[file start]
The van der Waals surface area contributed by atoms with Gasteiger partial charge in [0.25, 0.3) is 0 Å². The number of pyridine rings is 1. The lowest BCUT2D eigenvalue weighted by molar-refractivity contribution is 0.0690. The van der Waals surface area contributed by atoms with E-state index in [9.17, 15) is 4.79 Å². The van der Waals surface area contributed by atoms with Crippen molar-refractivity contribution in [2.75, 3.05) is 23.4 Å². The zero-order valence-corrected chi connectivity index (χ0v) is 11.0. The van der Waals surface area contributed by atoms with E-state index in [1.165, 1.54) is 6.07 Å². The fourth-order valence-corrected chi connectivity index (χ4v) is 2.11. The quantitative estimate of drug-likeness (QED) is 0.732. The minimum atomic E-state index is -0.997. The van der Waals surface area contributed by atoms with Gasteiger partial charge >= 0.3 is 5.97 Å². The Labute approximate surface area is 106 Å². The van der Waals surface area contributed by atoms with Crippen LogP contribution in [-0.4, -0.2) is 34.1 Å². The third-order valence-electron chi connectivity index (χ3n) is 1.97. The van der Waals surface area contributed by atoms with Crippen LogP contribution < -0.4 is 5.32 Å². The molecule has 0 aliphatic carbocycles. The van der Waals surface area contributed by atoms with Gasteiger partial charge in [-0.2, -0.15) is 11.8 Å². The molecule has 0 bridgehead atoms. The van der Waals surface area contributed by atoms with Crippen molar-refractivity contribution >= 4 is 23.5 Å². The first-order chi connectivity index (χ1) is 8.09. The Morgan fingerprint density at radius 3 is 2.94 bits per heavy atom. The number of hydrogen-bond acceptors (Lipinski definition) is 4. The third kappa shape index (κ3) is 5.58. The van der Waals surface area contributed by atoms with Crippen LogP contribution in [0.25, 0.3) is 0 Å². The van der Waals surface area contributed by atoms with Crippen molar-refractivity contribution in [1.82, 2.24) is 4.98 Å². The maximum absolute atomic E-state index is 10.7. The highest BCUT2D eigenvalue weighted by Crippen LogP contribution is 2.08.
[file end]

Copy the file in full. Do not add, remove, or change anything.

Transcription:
The van der Waals surface area contributed by atoms with Gasteiger partial charge in [0.25, 0.3) is 0 Å². The number of pyridine rings is 1. The lowest BCUT2D eigenvalue weighted by molar-refractivity contribution is 0.0690. The van der Waals surface area contributed by atoms with E-state index in [9.17, 15) is 4.79 Å². The van der Waals surface area contributed by atoms with Crippen molar-refractivity contribution in [2.75, 3.05) is 23.4 Å². The zero-order valence-corrected chi connectivity index (χ0v) is 11.0. The van der Waals surface area contributed by atoms with E-state index in [1.165, 1.54) is 6.07 Å². The fourth-order valence-corrected chi connectivity index (χ4v) is 2.11. The quantitative estimate of drug-likeness (QED) is 0.732. The minimum atomic E-state index is -0.997. The van der Waals surface area contributed by atoms with Gasteiger partial charge >= 0.3 is 5.97 Å². The Labute approximate surface area is 106 Å². The van der Waals surface area contributed by atoms with Crippen LogP contribution in [-0.4, -0.2) is 34.1 Å². The third-order valence-electron chi connectivity index (χ3n) is 1.97. The van der Waals surface area contributed by atoms with Crippen LogP contribution < -0.4 is 5.32 Å². The molecule has 0 aliphatic carbocycles. The van der Waals surface area contributed by atoms with Gasteiger partial charge in [-0.2, -0.15) is 11.8 Å². The molecule has 0 bridgehead atoms. The van der Waals surface area contributed by atoms with Crippen molar-refractivity contribution >= 4 is 23.5 Å². The first-order chi connectivity index (χ1) is 8.09. The Morgan fingerprint density at radius 3 is 2.94 bits per heavy atom. The number of hydrogen-bond acceptors (Lipinski definition) is 4. The third kappa shape index (κ3) is 5.58. The van der Waals surface area contributed by atoms with Crippen LogP contribution in [0.25, 0.3) is 0 Å². The van der Waals surface area contributed by atoms with Crippen molar-refractivity contribution in [1.82, 2.24) is 4.98 Å². The maximum absolute atomic E-state index is 10.7. The highest BCUT2D eigenvalue weighted by Crippen LogP contribution is 2.08.